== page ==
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'If students can't learn the way we teach, we must teach the way they learn' (Ignacio Estrada, via Tomlinson)

Seeing Things Differently, SLAV Conference 2009

Posted by Lisa Hill on November 13, 2009

Blogged live at the conference, so typos and errors will be tidied up later at home!

The focus of this conference is to explore multiliteracies and visual learning, and so the NGV as venue is ideal.  The opening address reminded us of the interdisciplinary aspects of learning in the 21st century.  Learning through the visual arts is championed by not only educational  experts, but is also recognised by political leaders such as Barack Obama.  The arts teaches children that there are multiple solutions to probelms, and make vivid that neither words nor numbers exhaust everything we can know, especially when considering feelings and emotions.

The growth of technology saturates everyday life, and children are swamped by it.  42% of children prefer to learn visually, and this is a statistic we can’t ignore.  Linking learning with the arts, at the NGV or any other gallery is therefore a valuable learning experience that is intellectually challenging outside of the school walls.  It enriches children by teaching tolerance, flexibility and originality.

Michelle Stockley from the NGV talked about narrative and story-telling.  Her first example was the wonderful painting of The banquet of Cleopatra, and she reminded us that while most people can correctly interpret the status of the painting’s participants and other visual cues, but the story behind it – Cleopatra’s bet with markl Anthony needs to be told – or they can read the labels on the wall at the gallery, or the touch screens but these involved not just the ability to read but also the knowledge about where to find it.   Basic museum literacy involves reading objects and full competence means being able to draw on all the resources of the gallery to make sense of the experience.  A museum literate visitor can not only make sense of the pciture but also its place in the gallery – the 18th century gallery that it’s sited in.  It means being able to compare it with other paintings around it including works by the same and other artists.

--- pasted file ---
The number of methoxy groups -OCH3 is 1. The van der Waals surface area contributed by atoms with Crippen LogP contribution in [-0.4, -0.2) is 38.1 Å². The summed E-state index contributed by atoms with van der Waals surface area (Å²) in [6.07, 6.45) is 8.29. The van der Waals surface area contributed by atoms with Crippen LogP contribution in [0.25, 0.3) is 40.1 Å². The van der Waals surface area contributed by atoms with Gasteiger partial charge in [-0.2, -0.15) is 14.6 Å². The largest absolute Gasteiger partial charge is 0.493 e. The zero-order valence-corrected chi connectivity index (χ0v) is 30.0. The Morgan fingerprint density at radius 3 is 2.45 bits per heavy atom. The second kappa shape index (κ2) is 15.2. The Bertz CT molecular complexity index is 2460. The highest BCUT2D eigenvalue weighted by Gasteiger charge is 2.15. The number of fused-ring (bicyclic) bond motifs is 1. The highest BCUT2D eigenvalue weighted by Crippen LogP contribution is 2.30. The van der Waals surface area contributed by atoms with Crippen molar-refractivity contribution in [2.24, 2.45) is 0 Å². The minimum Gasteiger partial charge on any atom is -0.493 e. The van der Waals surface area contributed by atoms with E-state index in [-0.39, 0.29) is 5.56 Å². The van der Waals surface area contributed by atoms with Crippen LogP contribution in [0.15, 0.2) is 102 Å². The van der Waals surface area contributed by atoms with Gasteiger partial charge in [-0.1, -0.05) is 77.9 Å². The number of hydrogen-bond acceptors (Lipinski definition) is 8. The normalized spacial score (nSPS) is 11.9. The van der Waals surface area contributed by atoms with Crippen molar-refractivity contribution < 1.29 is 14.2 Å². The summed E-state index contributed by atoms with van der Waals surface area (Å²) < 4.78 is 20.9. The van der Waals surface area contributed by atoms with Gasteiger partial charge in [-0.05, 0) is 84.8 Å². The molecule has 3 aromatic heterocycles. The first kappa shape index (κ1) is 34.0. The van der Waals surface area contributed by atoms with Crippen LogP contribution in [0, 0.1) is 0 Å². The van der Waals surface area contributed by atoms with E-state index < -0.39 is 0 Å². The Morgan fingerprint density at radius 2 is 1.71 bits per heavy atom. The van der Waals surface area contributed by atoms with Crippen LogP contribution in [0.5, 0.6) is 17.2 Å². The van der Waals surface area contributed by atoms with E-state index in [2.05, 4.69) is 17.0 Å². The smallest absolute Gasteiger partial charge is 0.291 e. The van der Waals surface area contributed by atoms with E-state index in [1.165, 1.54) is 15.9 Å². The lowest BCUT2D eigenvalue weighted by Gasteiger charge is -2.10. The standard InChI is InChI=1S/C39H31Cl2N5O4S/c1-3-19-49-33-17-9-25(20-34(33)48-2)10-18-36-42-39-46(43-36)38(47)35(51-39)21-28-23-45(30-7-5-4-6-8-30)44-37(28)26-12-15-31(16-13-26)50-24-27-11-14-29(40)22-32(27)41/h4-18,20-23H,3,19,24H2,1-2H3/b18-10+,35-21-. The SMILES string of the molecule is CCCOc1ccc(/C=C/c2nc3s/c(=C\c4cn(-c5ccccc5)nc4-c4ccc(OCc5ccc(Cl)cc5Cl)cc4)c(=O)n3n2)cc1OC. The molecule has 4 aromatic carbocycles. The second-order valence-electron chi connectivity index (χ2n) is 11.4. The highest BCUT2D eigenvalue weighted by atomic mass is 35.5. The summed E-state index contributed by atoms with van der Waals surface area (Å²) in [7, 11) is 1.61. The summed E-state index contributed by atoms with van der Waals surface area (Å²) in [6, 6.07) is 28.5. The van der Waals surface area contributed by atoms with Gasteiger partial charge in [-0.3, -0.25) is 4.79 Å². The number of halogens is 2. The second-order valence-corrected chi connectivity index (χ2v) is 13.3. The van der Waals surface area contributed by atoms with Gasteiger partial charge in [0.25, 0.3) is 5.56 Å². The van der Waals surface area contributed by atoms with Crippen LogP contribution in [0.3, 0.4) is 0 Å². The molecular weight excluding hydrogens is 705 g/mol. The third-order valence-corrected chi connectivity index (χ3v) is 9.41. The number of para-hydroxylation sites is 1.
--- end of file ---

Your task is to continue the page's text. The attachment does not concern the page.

Michelle referred to Gombirch’s The Story of Art, which was enduringly popular because it was a narrative about art that people found easy to enjoy and understand,  But there were voices missing: indigenous artists, women, photographers and other forms of new media.  The narrative view of the development has been challenged in recent years, and is now more inclusive.  

Sometimes the story behind an acquisition is fascinating.  How did we come to have Tiepolo’s painting here at the NGV?  It came on the market because the USSR thought its subject matter degenerate, and sold it to fund its Stalinist programs.  Negotiating its purchase was therefore politically incorrect, but we bought it anyway.

Critical literacy is important too.  Some of the nationalistic paintings that are so popular omitted women’s experience and the indigenous experience.  Diana Jones, shearing the Rams 2001 appropriates Tom Robert’s pitcture and puts in indigenous shearers in the picture.  Some recent exhibitions place side by side with iconic paintings that we know, different topical views of the same issue.

Stories from behind the scenes are fascinating too.  The restoration of  Arthur Streeton’s Spring involved removing stripping off Estapol over many months (and you can read about this online if you Google “The fine Art of Stripping” though it may be safer to use Arthur Streeton’s Spring as a search term!)  Michelle also explained that the way an exhibition is set up – the colour of the gallery walls, the sounds and lighting used all contribute to the narrative of the art works.

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